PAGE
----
Sitecity interaction and the rainbow effect: photo (A) of the waterfront in Singapore (courtesy of B. Ungureanu) and COMSOL simulation (B) of a compressional seismic wave, generated by a pulsating point force (of typical frequency 50 Hz) oriented as shown by black arrow, propagating in a concrete plate 40 m in thickness. This body Pwave interacts with a cluster of concrete buildings 20 m × 20 m in crosssection of increasing heights (from 10 to 100 m, by increments of 10 m) with centre to centre spacing of 40 m. The cluster is reminiscent of an elastic metawedge [2] inspired by trapped rainbow storage of light in graded metamaterials [3]. In light of the seminal work by Guéguen et al. [4], we know that the high storey buildings in the background in (A) can be viewed as a metacity which could display metamateriallike locally resonant features when a seismic wave propagates through it [5]. An elastic rainbow [2] effect could occur, which would filter the seismic wave frequencies in resonance with some buildings, as can be seen in the third, fifth and ninth buildings of the cluster in (B), reading from the smallest to the tallest building.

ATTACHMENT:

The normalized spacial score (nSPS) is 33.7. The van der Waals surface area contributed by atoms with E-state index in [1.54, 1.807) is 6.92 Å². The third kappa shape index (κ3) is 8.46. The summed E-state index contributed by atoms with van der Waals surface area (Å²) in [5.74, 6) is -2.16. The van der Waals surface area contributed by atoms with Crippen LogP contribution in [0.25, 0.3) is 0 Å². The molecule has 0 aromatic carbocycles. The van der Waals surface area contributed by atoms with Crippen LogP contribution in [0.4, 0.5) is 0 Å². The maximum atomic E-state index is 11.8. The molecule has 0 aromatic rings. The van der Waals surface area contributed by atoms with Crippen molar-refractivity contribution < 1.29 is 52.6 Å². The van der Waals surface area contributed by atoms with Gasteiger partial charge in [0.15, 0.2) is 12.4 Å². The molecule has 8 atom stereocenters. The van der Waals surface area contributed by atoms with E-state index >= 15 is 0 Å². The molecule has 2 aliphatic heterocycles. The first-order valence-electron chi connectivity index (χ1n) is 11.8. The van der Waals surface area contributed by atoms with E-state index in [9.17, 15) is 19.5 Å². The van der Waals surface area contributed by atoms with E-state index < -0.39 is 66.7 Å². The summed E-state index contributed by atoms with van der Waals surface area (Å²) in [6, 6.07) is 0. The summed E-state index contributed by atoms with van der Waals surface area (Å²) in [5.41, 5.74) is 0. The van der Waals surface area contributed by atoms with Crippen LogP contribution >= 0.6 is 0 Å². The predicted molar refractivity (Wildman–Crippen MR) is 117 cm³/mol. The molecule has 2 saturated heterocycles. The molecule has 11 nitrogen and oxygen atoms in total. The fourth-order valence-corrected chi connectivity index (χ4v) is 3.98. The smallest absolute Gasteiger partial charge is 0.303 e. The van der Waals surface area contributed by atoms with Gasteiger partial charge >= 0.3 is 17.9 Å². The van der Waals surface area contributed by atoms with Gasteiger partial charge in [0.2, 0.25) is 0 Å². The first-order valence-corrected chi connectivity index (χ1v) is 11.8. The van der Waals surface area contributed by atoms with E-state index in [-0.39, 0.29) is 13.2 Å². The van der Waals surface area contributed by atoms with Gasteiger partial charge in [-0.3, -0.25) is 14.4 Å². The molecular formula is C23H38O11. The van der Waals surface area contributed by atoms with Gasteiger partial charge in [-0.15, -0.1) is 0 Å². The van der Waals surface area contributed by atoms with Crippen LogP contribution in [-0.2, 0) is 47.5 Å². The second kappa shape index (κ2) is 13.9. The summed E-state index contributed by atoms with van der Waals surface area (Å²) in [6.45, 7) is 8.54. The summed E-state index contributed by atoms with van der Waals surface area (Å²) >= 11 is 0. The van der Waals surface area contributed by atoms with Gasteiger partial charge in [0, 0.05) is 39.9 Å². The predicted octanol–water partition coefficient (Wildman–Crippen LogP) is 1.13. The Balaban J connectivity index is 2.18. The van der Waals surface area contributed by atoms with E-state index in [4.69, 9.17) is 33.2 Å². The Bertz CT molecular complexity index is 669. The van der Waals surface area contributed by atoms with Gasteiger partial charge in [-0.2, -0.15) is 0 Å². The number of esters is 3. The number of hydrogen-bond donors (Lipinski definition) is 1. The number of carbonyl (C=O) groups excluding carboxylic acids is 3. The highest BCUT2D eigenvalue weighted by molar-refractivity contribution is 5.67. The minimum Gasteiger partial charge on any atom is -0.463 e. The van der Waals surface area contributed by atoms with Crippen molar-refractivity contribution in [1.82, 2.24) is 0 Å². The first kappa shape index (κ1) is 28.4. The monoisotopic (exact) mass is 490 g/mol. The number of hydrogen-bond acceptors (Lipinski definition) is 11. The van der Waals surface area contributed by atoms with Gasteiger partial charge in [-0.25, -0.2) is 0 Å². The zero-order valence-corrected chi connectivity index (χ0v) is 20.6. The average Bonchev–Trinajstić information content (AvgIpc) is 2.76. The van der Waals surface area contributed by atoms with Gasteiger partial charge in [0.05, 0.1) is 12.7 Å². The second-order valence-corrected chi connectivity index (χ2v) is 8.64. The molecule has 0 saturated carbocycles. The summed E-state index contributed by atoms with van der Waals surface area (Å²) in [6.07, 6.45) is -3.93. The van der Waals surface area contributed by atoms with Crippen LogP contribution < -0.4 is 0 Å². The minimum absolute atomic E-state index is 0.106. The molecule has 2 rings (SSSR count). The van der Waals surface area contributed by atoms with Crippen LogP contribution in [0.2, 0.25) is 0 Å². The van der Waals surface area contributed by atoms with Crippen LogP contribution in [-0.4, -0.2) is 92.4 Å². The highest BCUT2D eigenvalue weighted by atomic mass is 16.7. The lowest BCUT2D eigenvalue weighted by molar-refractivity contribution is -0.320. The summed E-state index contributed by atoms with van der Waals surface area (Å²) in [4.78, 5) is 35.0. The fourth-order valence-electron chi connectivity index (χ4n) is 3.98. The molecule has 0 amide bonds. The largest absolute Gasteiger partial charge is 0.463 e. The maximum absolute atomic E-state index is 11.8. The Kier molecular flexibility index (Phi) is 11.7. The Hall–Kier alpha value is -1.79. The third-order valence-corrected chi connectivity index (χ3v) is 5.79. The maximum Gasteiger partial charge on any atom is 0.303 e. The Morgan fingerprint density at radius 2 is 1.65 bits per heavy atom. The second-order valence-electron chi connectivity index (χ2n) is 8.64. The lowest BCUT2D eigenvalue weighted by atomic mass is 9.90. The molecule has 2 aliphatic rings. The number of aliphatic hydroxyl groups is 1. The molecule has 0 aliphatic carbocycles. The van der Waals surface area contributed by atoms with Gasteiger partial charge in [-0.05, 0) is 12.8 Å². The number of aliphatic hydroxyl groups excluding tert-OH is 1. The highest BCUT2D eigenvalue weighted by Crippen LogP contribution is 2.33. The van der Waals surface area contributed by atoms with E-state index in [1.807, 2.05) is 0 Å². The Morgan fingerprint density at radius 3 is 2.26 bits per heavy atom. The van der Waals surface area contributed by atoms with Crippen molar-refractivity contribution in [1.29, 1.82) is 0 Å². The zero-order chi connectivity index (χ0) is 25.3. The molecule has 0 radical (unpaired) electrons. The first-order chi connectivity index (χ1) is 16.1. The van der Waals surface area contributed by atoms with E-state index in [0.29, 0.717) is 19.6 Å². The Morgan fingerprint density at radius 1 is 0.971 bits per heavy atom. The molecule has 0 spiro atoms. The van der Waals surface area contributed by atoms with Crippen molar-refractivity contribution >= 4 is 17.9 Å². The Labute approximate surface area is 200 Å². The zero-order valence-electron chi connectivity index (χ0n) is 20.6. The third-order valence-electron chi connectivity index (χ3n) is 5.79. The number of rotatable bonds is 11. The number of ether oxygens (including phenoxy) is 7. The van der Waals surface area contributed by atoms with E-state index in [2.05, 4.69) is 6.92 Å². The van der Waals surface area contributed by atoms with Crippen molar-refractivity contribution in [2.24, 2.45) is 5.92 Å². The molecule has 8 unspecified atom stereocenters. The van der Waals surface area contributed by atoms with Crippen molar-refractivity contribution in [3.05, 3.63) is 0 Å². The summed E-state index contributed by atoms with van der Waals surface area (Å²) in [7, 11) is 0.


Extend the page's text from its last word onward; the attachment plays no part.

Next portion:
2 Cloaking in optics and geophysics
With all the aforementioned works, it will not be a surprise that the theory of transformation optics introduced by Pendry et al. [13] and conformal optics introduced by Leonhardt [14], have had such a tremendous impact on the elastic wave community in the past ten years. Following Milton et al. [15], transformed elastodynamic equations have been studied for body elastic waves [16–18] and surface elastic waves in thin plates [19–22].